Robust production tracking provides tracking of machine production, including detailed and summarized reports. Data is more valuable when it is highly integrated with inventory, tool tracking, and scheduling.
Control panels offer a simple-to-use, yet powerful user interface for shop-floor personnel to track and control machine status, labor hours, production, inventory, tooling, and much more.
A workcenter log provides a detailed history of all events that occur at a machine, including all production, maintenance, and downtime. This function provides reports on uptime, availability, and machine efficiency. Far-reaching benefits result when integrating this function with other business processes including production tracking, inventory, labor tracking, tool-life tracking, and control plans.
This system tracks jobs and work orders within the manufacturing facility. It depends on the situation, but usually a job represents an instruction to the plant floor to produce a certain quantity of a certain part number by a specific due date. The system is the foundation for production scheduling and can be used for simple scheduling on its own.
Job trackers offer a simple-to-use, yet powerful way for shop-floor personnel to retrieve instructions, track activities, and record production against jobs as they are processed.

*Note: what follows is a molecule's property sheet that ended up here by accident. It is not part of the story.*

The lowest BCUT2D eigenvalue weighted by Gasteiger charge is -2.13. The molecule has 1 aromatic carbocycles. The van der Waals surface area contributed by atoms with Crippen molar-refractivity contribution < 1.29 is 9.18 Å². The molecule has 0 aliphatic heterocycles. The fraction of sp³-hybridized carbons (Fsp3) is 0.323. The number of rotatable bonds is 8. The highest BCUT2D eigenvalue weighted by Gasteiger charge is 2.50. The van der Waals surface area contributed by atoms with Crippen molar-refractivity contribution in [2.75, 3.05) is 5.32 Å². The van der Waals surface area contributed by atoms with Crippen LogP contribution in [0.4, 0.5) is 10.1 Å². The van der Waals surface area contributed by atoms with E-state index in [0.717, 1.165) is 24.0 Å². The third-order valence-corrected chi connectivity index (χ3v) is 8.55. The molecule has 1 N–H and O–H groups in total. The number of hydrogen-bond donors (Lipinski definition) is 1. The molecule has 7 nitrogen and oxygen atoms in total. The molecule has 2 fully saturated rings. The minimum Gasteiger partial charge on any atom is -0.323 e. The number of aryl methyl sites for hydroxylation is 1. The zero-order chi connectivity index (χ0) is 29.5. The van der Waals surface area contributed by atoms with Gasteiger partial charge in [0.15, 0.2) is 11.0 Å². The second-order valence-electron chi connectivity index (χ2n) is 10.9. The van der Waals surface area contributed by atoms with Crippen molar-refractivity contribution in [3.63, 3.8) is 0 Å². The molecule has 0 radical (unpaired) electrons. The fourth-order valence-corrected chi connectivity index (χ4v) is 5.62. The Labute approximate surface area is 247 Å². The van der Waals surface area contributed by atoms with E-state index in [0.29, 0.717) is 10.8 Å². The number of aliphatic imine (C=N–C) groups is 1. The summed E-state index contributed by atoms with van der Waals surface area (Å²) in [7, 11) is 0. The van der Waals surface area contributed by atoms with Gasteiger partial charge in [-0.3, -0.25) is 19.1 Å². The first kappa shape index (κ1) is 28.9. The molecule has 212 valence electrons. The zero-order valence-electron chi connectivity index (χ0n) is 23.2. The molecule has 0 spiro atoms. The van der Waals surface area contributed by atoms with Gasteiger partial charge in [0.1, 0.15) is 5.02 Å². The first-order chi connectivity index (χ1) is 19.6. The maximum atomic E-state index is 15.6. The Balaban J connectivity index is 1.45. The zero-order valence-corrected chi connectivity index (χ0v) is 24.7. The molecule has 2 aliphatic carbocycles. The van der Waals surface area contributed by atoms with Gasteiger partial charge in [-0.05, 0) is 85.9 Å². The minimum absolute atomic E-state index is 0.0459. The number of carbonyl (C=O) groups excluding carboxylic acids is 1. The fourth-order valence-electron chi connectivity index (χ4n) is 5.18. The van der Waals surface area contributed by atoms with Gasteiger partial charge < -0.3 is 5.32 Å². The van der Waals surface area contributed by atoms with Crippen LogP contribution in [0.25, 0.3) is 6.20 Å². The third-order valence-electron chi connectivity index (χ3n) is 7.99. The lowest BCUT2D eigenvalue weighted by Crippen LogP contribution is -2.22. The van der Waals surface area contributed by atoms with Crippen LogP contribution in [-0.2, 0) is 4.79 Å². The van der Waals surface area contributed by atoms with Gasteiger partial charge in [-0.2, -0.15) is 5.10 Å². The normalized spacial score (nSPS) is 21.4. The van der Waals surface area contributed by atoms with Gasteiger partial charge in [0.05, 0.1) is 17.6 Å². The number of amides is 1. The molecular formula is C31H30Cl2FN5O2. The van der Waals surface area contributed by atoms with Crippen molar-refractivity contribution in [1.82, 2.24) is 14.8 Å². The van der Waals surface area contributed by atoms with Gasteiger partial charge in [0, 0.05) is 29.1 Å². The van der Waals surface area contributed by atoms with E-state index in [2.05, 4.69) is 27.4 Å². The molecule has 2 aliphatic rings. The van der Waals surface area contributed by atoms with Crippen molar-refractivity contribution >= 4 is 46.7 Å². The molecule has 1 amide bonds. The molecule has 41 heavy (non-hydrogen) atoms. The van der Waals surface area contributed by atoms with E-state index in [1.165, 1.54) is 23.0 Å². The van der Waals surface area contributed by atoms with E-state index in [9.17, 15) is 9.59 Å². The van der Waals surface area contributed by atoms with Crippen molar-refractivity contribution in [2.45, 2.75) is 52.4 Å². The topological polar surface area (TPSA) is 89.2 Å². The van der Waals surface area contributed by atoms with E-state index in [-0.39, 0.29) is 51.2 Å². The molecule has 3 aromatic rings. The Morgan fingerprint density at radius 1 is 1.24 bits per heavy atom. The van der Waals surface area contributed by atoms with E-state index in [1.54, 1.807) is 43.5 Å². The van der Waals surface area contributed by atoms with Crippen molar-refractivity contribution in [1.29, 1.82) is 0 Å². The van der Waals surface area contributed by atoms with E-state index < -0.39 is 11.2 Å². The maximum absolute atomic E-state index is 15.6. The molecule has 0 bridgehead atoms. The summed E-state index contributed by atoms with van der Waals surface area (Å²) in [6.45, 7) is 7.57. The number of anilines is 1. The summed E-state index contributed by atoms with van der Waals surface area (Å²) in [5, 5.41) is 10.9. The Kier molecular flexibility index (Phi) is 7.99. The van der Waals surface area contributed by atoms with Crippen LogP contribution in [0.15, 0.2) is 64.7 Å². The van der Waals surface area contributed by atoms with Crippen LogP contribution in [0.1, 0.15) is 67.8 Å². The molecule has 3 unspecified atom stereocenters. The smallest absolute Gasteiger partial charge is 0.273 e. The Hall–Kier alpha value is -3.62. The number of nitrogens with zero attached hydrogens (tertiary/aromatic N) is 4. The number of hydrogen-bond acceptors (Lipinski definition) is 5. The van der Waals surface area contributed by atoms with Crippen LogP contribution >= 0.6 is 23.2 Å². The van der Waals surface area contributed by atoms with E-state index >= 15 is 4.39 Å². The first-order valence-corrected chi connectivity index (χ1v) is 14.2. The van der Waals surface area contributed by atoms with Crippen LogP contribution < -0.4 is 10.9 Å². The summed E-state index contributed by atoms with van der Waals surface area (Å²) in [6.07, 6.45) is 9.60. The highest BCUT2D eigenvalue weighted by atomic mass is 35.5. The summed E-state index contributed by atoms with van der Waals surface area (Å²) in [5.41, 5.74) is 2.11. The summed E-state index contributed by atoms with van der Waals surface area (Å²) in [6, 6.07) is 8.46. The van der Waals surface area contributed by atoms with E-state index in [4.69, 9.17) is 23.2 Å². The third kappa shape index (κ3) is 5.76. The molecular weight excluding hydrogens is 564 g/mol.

Setup tracking provides a place to record workcenter setup times and issues, including detailed data on reasons for setup delay. This helps shorten setup times and improve setup consistency.
In addition to IT systems covering engineering and production tracking as noted above, a robust MES system must give a manufacturer visibility and management of materials, quality, scheduling, tool tracking, and inventory management in order to track individual containers or individual parts on the plant floor. For example, full process traceability is critical in high-precision, high-liability manufacturing such as automotive or aerospace. An MES’s advanced features must automatically track the complete genealogy of all inventory containers, providing both an upstream and downstream trace, even in complex assembly and manufacturing environments. You need this to track down and isolate all parts created from a defective lot or tracking down exactly who/what/ when/where a defective part was produced.
Other advanced technologies for plant floor control include integrated barcode printing and reading capability for inventory, gage control, time and attendance, and user log-in cards. Wireless networking, touch-screen functionality, integrated radio frequency identification (RFID), and automated notification capabilities are also key for plant floor control.
A modern, powerful, user-friendly MES is critical to meeting manufacturing needs and enabling the end-to-end visibility required to run an effective, efficient enterprise. MES in the cloud inherently offers greater connectivity to a consolidated set of data from the entire enterprise. Cloud’s digital nature enables automated processes both within and upstream of production to ensure critical data is gathered and shared to operators, plant floor managers, and corporate for insights into continuous improvement opportunities. The tracking and analysis of material and processes, combined with greater automation and connectivity delivered by a modern MES offer greater quality management, business visibility, and ultimately control of the entire enterprise.